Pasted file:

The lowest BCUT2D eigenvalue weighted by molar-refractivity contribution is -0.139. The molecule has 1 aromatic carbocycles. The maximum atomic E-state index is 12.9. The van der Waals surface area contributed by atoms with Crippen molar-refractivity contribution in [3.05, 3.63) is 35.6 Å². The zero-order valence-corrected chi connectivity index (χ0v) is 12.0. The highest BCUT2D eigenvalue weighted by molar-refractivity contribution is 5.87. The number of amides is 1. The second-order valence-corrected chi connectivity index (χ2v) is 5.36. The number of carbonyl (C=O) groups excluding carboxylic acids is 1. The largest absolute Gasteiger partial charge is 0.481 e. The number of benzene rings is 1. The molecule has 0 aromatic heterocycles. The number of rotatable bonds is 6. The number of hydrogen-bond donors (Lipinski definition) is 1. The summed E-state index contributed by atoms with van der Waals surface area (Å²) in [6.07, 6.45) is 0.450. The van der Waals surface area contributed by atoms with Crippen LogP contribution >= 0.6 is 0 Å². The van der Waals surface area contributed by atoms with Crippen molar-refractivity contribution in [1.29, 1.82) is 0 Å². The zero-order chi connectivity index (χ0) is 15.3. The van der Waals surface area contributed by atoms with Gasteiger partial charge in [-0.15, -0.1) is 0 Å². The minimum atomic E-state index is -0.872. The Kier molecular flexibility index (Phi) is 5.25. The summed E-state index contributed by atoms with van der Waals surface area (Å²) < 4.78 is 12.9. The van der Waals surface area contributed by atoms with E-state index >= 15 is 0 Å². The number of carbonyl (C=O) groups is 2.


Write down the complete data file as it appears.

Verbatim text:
The lowest BCUT2D eigenvalue weighted by molar-refractivity contribution is -0.139. The molecule has 1 aromatic carbocycles. The maximum atomic E-state index is 12.9. The van der Waals surface area contributed by atoms with Crippen molar-refractivity contribution in [3.05, 3.63) is 35.6 Å². The zero-order valence-corrected chi connectivity index (χ0v) is 12.0. The highest BCUT2D eigenvalue weighted by molar-refractivity contribution is 5.87. The number of amides is 1. The second-order valence-corrected chi connectivity index (χ2v) is 5.36. The number of carbonyl (C=O) groups excluding carboxylic acids is 1. The largest absolute Gasteiger partial charge is 0.481 e. The number of benzene rings is 1. The molecule has 0 aromatic heterocycles. The number of rotatable bonds is 6. The number of hydrogen-bond donors (Lipinski definition) is 1. The summed E-state index contributed by atoms with van der Waals surface area (Å²) in [6.07, 6.45) is 0.450. The van der Waals surface area contributed by atoms with Crippen LogP contribution >= 0.6 is 0 Å². The van der Waals surface area contributed by atoms with Crippen molar-refractivity contribution in [1.29, 1.82) is 0 Å². The zero-order chi connectivity index (χ0) is 15.3. The van der Waals surface area contributed by atoms with Gasteiger partial charge in [-0.15, -0.1) is 0 Å². The minimum atomic E-state index is -0.872. The Kier molecular flexibility index (Phi) is 5.25. The summed E-state index contributed by atoms with van der Waals surface area (Å²) < 4.78 is 12.9. The van der Waals surface area contributed by atoms with E-state index >= 15 is 0 Å². The number of carbonyl (C=O) groups is 2.